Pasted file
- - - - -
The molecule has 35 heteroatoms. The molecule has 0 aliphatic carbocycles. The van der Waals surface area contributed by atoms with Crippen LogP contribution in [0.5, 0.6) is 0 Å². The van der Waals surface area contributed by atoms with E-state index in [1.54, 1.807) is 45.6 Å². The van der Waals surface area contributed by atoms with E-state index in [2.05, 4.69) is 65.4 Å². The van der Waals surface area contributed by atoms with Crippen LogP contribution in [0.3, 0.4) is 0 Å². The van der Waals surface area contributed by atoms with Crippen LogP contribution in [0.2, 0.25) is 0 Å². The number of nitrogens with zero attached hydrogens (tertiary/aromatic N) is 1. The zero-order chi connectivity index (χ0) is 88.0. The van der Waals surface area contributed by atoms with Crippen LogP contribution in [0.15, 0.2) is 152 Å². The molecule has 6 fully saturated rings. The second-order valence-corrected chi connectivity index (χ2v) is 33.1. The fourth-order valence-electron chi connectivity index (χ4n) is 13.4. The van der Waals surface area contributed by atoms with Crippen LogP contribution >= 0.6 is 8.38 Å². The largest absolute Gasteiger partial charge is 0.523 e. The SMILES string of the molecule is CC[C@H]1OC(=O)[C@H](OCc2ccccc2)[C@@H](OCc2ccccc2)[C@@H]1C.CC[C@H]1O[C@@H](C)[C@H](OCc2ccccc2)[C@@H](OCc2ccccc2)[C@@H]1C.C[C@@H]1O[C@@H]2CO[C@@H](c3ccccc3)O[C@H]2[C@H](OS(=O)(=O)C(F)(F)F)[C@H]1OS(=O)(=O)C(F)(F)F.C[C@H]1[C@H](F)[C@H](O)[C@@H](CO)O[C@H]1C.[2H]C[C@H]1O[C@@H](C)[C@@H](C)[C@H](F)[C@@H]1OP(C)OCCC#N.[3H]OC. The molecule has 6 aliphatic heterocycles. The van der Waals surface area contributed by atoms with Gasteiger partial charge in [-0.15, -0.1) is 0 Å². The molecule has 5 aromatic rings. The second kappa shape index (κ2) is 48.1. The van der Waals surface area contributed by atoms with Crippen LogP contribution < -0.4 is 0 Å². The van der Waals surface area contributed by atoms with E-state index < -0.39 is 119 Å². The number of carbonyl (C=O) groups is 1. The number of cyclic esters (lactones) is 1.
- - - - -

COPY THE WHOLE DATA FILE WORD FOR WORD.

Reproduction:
The molecule has 35 heteroatoms. The molecule has 0 aliphatic carbocycles. The van der Waals surface area contributed by atoms with Crippen LogP contribution in [0.5, 0.6) is 0 Å². The van der Waals surface area contributed by atoms with E-state index in [1.54, 1.807) is 45.6 Å². The van der Waals surface area contributed by atoms with E-state index in [2.05, 4.69) is 65.4 Å². The van der Waals surface area contributed by atoms with Crippen LogP contribution in [0.3, 0.4) is 0 Å². The van der Waals surface area contributed by atoms with Crippen LogP contribution in [0.2, 0.25) is 0 Å². The number of nitrogens with zero attached hydrogens (tertiary/aromatic N) is 1. The zero-order chi connectivity index (χ0) is 88.0. The van der Waals surface area contributed by atoms with Crippen LogP contribution in [0.15, 0.2) is 152 Å². The molecule has 6 fully saturated rings. The second-order valence-corrected chi connectivity index (χ2v) is 33.1. The fourth-order valence-electron chi connectivity index (χ4n) is 13.4. The van der Waals surface area contributed by atoms with Crippen LogP contribution >= 0.6 is 8.38 Å². The largest absolute Gasteiger partial charge is 0.523 e. The SMILES string of the molecule is CC[C@H]1OC(=O)[C@H](OCc2ccccc2)[C@@H](OCc2ccccc2)[C@@H]1C.CC[C@H]1O[C@@H](C)[C@H](OCc2ccccc2)[C@@H](OCc2ccccc2)[C@@H]1C.C[C@@H]1O[C@@H]2CO[C@@H](c3ccccc3)O[C@H]2[C@H](OS(=O)(=O)C(F)(F)F)[C@H]1OS(=O)(=O)C(F)(F)F.C[C@H]1[C@H](F)[C@H](O)[C@@H](CO)O[C@H]1C.[2H]C[C@H]1O[C@@H](C)[C@@H](C)[C@H](F)[C@@H]1OP(C)OCCC#N.[3H]OC. The molecule has 6 aliphatic heterocycles. The van der Waals surface area contributed by atoms with Gasteiger partial charge in [-0.15, -0.1) is 0 Å². The molecule has 5 aromatic rings. The second kappa shape index (κ2) is 48.1. The van der Waals surface area contributed by atoms with Crippen LogP contribution < -0.4 is 0 Å². The van der Waals surface area contributed by atoms with E-state index < -0.39 is 119 Å². The number of carbonyl (C=O) groups is 1. The number of cyclic esters (lactones) is 1.